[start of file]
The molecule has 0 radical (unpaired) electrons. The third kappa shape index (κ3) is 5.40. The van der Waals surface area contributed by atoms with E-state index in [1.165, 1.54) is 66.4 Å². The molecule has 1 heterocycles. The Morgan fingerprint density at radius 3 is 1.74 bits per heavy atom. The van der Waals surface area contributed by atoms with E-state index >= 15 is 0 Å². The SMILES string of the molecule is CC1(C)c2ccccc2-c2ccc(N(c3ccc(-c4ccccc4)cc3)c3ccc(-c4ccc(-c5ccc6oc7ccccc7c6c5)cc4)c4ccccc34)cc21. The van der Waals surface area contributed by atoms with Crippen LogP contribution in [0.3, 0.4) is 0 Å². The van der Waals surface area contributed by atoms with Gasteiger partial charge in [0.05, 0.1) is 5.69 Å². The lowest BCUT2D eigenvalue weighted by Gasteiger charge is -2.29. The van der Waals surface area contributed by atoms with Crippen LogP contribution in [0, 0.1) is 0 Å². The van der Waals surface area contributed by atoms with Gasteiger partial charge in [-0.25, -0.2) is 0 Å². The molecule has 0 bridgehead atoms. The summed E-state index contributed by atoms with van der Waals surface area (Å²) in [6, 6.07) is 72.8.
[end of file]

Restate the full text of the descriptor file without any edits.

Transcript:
The molecule has 0 radical (unpaired) electrons. The third kappa shape index (κ3) is 5.40. The van der Waals surface area contributed by atoms with E-state index in [1.165, 1.54) is 66.4 Å². The molecule has 1 heterocycles. The Morgan fingerprint density at radius 3 is 1.74 bits per heavy atom. The van der Waals surface area contributed by atoms with E-state index >= 15 is 0 Å². The SMILES string of the molecule is CC1(C)c2ccccc2-c2ccc(N(c3ccc(-c4ccccc4)cc3)c3ccc(-c4ccc(-c5ccc6oc7ccccc7c6c5)cc4)c4ccccc34)cc21. The van der Waals surface area contributed by atoms with Crippen LogP contribution in [0.3, 0.4) is 0 Å². The van der Waals surface area contributed by atoms with Gasteiger partial charge in [0.05, 0.1) is 5.69 Å². The lowest BCUT2D eigenvalue weighted by Gasteiger charge is -2.29. The van der Waals surface area contributed by atoms with Crippen LogP contribution in [0, 0.1) is 0 Å². The van der Waals surface area contributed by atoms with Gasteiger partial charge in [-0.25, -0.2) is 0 Å². The molecule has 0 bridgehead atoms. The summed E-state index contributed by atoms with van der Waals surface area (Å²) in [6, 6.07) is 72.8.